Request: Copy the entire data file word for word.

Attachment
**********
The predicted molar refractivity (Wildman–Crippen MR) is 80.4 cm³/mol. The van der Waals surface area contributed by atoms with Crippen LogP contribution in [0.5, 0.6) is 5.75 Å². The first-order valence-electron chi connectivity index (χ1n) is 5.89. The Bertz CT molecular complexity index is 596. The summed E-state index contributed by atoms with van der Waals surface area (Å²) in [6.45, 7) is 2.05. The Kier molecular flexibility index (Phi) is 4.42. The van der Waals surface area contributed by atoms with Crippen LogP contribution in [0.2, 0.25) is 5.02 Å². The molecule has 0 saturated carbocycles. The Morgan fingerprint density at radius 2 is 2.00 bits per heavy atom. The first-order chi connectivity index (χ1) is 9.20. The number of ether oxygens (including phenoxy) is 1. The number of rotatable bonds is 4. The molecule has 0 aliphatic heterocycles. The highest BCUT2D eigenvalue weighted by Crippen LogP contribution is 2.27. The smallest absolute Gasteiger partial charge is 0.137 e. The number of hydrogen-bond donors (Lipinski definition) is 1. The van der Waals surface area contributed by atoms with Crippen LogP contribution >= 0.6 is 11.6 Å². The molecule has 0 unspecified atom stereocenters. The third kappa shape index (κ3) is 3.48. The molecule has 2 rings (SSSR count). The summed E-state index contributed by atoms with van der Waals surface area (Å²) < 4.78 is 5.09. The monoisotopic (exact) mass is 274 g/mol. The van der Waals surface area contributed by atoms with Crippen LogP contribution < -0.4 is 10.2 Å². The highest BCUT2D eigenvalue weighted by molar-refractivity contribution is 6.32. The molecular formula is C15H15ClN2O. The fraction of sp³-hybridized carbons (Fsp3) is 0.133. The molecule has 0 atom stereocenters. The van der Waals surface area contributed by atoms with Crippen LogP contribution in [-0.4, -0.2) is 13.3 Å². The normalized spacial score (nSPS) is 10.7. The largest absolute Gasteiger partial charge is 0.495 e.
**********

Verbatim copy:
The predicted molar refractivity (Wildman–Crippen MR) is 80.4 cm³/mol. The van der Waals surface area contributed by atoms with Crippen LogP contribution in [0.5, 0.6) is 5.75 Å². The first-order valence-electron chi connectivity index (χ1n) is 5.89. The Bertz CT molecular complexity index is 596. The summed E-state index contributed by atoms with van der Waals surface area (Å²) in [6.45, 7) is 2.05. The Kier molecular flexibility index (Phi) is 4.42. The van der Waals surface area contributed by atoms with Crippen LogP contribution in [0.2, 0.25) is 5.02 Å². The molecule has 0 saturated carbocycles. The Morgan fingerprint density at radius 2 is 2.00 bits per heavy atom. The first-order chi connectivity index (χ1) is 9.20. The number of ether oxygens (including phenoxy) is 1. The number of rotatable bonds is 4. The molecule has 0 aliphatic heterocycles. The highest BCUT2D eigenvalue weighted by Crippen LogP contribution is 2.27. The smallest absolute Gasteiger partial charge is 0.137 e. The number of hydrogen-bond donors (Lipinski definition) is 1. The van der Waals surface area contributed by atoms with Crippen LogP contribution >= 0.6 is 11.6 Å². The molecule has 0 unspecified atom stereocenters. The third kappa shape index (κ3) is 3.48. The molecule has 2 rings (SSSR count). The summed E-state index contributed by atoms with van der Waals surface area (Å²) < 4.78 is 5.09. The monoisotopic (exact) mass is 274 g/mol. The van der Waals surface area contributed by atoms with Crippen LogP contribution < -0.4 is 10.2 Å². The highest BCUT2D eigenvalue weighted by molar-refractivity contribution is 6.32. The molecular formula is C15H15ClN2O. The fraction of sp³-hybridized carbons (Fsp3) is 0.133. The molecule has 0 atom stereocenters. The van der Waals surface area contributed by atoms with Crippen LogP contribution in [-0.4, -0.2) is 13.3 Å². The normalized spacial score (nSPS) is 10.7. The largest absolute Gasteiger partial charge is 0.495 e.